Why don't we stop giving a darn about who's saying what, and focus more in on what our objectives...

Of course the dismissiveness is on both sides. The "There is no problem crowd" throws around terms like Schrodinger's Wizard and 15 minute workday and claims that's the whole problem.

But it's basically intractable, which is why I suggested a playtest of some of the "wizards are uber" crowd playing casters and the "There's no problem" crowd GMing. Not really to prove anything one way or the other, but to see if either group has any revelations about the playstyle of the other that either causes or fixes the problem.


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DrDeth -- all good examples, and they all tie into my second point. A tank was more viable in 1e/2e because of the way initiative and tactical movement worked; they no longer work that way. Wizards couldn't casually end combats because saves scaled and DCs/target rolls didn't. A thief was needed because traps killed you, dead, and only a thief could find them. All of these are areas in which the rules of previous editions naturally led to balanced interdependent teams far better, in my opinion, than the current ones do.


From my own experience, I didn't saw this problem. Sure, caster can nova some encounter, but not all the encounter and I am the kind of DM who don't let the players rest too easily. I am running Rise of The Runelord now and my caster was put in ''auto-attack'' mode many time, and now he is really cautious about it and don't shine in ''low tier'' encounter any more.

The only change that I did was the casting time of teleport: it's now 1 hour. No more ''go back to house to grab my lunch and return to the dungeon'', and even going back for the night can be hard.

And for the record: this party is: Half-Orc pally (who roll an average of 4 on is D20. no kidding.), a Dwarf Fighter, a Ranger with a gun, a bard and a wizard.

In the other quest, the team is: Summoner/Paladin, Barbarian, Alchemist, Druid and Inquisitor. The barbarian is the carry of the group, and by far.


Kirth Gersen wrote:
Simon Legrande wrote:
Why, because a disease that kills people is exactly like a rules issue that only some people experience?
A disease that only kills people who get it -- and a disease that can be prevented, but it requires certain behaviors (or refraining from certain others). Rules issues only experienced by people actually using those rules, and that can be prevented, but it requires certain behaviors (or refraining from certain others). I don't mean to make light of a deadly disease here -- obviously the scale of problems is drastically different -- I'm just saying that, although I personally don't have AIDs, I feel that donating to research is a much better approach than denying it exists.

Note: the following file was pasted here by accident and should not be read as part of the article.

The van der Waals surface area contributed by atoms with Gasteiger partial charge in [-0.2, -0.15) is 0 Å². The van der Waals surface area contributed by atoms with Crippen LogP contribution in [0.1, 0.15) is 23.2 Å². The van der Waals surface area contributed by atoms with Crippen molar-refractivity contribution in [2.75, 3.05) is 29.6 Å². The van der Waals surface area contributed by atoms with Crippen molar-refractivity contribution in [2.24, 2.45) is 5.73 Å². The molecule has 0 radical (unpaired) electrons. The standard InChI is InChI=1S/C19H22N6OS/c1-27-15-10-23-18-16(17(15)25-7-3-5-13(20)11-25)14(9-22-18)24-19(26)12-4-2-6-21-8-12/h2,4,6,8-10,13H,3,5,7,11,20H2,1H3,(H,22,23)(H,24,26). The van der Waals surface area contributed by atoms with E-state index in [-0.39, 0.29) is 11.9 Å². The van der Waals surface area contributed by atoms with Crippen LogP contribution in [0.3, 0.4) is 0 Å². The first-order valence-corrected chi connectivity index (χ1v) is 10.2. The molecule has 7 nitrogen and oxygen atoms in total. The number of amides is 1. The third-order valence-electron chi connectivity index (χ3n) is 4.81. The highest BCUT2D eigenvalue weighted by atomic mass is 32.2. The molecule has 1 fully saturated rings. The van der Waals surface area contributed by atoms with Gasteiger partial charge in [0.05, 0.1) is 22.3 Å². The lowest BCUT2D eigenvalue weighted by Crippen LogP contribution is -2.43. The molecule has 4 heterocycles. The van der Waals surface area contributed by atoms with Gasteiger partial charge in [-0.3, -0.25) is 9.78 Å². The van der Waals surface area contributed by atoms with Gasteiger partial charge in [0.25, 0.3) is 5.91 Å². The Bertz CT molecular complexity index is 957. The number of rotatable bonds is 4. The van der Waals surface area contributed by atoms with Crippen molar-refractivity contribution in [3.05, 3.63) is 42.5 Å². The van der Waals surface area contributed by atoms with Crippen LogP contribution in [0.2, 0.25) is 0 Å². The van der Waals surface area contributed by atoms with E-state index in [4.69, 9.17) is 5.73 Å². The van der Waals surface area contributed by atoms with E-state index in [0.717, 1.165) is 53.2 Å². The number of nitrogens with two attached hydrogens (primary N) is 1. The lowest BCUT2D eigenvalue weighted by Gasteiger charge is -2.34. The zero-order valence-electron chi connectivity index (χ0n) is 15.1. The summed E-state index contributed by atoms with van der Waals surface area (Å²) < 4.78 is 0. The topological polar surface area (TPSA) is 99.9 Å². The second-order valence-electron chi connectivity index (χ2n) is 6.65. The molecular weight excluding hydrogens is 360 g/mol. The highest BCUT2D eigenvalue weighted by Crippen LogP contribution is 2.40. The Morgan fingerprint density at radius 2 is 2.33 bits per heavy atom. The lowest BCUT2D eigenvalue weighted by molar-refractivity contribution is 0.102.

The problem is, you’ll only ever get people who run into the same problems to join you on your quest for fixes. You can try to convince others that any particular factor is a problem, but if they never actually experience it then there's really no reason for them to get behind you. If some part of this were a real-life matter of life and death, I can see your point. But this is just a hobby with as many different ways to play as there are people playing.


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K177Y C47 wrote:
I am just going to be nit picky here... AIDS does not kill you... and AIDS is not a disease... it is a symptom of the HIV.

Yes, indeed. Although for purposes of the example, it'll do. I could have chosen ebola instead, I suppose...


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Justin Sane wrote:
Simon Legrande wrote:
If a person doesn't experience a problem, then by definition there is no problem for that person. If there is no problem then the problem, in fact, does not exist. People who continue to insist that a problem exists when only a subset of people experience a problem should not be in the habit of thinking they speak for everyone.
If a person experiences a problem, then by definition there is a problem for that person. If there is a problem then the problem, in fact, does exist. People who continue to insist that no problem exists when only a subset of people don't experience a problem should not be in the habit of thinking they speak for everyone.

But how common is the problem? Do you have it? Who here says that the problem actually exists commonly in the games they run/play in?

We don't have the problem. I have seen it occur several times when spellcasters get 9th level spells, I must admit. But that is so rarefied and uncommon that we have to ask is it really a such a significant issue that the whole game has to be re-written?